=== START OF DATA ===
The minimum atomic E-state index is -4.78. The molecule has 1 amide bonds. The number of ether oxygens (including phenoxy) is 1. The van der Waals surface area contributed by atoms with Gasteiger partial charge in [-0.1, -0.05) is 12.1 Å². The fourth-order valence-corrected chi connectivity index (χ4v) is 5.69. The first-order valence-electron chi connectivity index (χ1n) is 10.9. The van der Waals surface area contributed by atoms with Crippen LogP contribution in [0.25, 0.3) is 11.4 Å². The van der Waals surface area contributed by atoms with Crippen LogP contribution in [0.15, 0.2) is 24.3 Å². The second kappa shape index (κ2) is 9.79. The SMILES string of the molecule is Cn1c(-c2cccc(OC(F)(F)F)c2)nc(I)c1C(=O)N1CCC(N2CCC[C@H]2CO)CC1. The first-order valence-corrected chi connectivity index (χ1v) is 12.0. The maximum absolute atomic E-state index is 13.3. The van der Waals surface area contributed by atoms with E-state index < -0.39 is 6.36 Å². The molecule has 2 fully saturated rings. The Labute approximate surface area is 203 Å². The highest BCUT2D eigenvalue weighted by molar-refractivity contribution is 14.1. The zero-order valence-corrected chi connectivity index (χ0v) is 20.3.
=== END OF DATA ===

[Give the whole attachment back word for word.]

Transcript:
The minimum atomic E-state index is -4.78. The molecule has 1 amide bonds. The number of ether oxygens (including phenoxy) is 1. The van der Waals surface area contributed by atoms with Gasteiger partial charge in [-0.1, -0.05) is 12.1 Å². The fourth-order valence-corrected chi connectivity index (χ4v) is 5.69. The first-order valence-electron chi connectivity index (χ1n) is 10.9. The van der Waals surface area contributed by atoms with Crippen LogP contribution in [0.25, 0.3) is 11.4 Å². The van der Waals surface area contributed by atoms with Crippen LogP contribution in [0.15, 0.2) is 24.3 Å². The second kappa shape index (κ2) is 9.79. The SMILES string of the molecule is Cn1c(-c2cccc(OC(F)(F)F)c2)nc(I)c1C(=O)N1CCC(N2CCC[C@H]2CO)CC1. The first-order valence-corrected chi connectivity index (χ1v) is 12.0. The maximum absolute atomic E-state index is 13.3. The van der Waals surface area contributed by atoms with E-state index < -0.39 is 6.36 Å². The molecule has 2 fully saturated rings. The Labute approximate surface area is 203 Å². The highest BCUT2D eigenvalue weighted by molar-refractivity contribution is 14.1. The zero-order valence-corrected chi connectivity index (χ0v) is 20.3.